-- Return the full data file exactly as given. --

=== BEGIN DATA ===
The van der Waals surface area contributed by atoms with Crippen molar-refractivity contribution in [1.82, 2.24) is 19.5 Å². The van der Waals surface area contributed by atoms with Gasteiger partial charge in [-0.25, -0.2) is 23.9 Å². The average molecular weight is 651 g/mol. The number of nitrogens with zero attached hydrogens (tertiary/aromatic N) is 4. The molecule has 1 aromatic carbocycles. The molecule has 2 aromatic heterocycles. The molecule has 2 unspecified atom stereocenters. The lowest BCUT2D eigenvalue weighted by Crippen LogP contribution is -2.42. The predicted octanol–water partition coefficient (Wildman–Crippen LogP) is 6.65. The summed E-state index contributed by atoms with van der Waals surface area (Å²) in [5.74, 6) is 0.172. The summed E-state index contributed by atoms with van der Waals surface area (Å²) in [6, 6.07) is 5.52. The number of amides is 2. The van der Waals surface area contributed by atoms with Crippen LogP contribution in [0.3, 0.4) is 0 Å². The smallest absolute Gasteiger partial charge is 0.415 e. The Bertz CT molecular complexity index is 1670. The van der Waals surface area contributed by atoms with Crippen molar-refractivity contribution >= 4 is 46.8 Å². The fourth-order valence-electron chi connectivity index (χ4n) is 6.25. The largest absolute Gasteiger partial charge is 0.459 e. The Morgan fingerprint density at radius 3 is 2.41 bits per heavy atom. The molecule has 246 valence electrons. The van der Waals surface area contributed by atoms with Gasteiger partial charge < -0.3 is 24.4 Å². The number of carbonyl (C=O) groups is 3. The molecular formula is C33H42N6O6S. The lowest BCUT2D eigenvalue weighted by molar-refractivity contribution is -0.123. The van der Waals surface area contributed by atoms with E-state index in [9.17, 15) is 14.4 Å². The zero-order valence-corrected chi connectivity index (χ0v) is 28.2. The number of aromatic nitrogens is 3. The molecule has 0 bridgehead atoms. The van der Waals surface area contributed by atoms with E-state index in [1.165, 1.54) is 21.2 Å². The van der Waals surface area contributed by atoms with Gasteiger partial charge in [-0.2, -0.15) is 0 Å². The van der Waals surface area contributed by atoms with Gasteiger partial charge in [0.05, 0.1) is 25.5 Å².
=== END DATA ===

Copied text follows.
The van der Waals surface area contributed by atoms with Crippen molar-refractivity contribution in [1.82, 2.24) is 19.5 Å². The van der Waals surface area contributed by atoms with Gasteiger partial charge in [-0.25, -0.2) is 23.9 Å². The average molecular weight is 651 g/mol. The number of nitrogens with zero attached hydrogens (tertiary/aromatic N) is 4. The molecule has 1 aromatic carbocycles. The molecule has 2 aromatic heterocycles. The molecule has 2 unspecified atom stereocenters. The lowest BCUT2D eigenvalue weighted by Crippen LogP contribution is -2.42. The predicted octanol–water partition coefficient (Wildman–Crippen LogP) is 6.65. The summed E-state index contributed by atoms with van der Waals surface area (Å²) in [5.74, 6) is 0.172. The summed E-state index contributed by atoms with van der Waals surface area (Å²) in [6, 6.07) is 5.52. The number of amides is 2. The van der Waals surface area contributed by atoms with Crippen LogP contribution in [0.3, 0.4) is 0 Å². The smallest absolute Gasteiger partial charge is 0.415 e. The Bertz CT molecular complexity index is 1670. The van der Waals surface area contributed by atoms with Crippen molar-refractivity contribution >= 4 is 46.8 Å². The fourth-order valence-electron chi connectivity index (χ4n) is 6.25. The largest absolute Gasteiger partial charge is 0.459 e. The Morgan fingerprint density at radius 3 is 2.41 bits per heavy atom. The molecule has 246 valence electrons. The van der Waals surface area contributed by atoms with Gasteiger partial charge < -0.3 is 24.4 Å². The number of carbonyl (C=O) groups is 3. The molecular formula is C33H42N6O6S. The lowest BCUT2D eigenvalue weighted by molar-refractivity contribution is -0.123. The van der Waals surface area contributed by atoms with E-state index in [9.17, 15) is 14.4 Å². The zero-order valence-corrected chi connectivity index (χ0v) is 28.2. The number of aromatic nitrogens is 3. The molecule has 0 bridgehead atoms. The van der Waals surface area contributed by atoms with E-state index in [1.165, 1.54) is 21.2 Å². The van der Waals surface area contributed by atoms with Gasteiger partial charge in [-0.2, -0.15) is 0 Å². The van der Waals surface area contributed by atoms with Gasteiger partial charge in [0.05, 0.1) is 25.5 Å².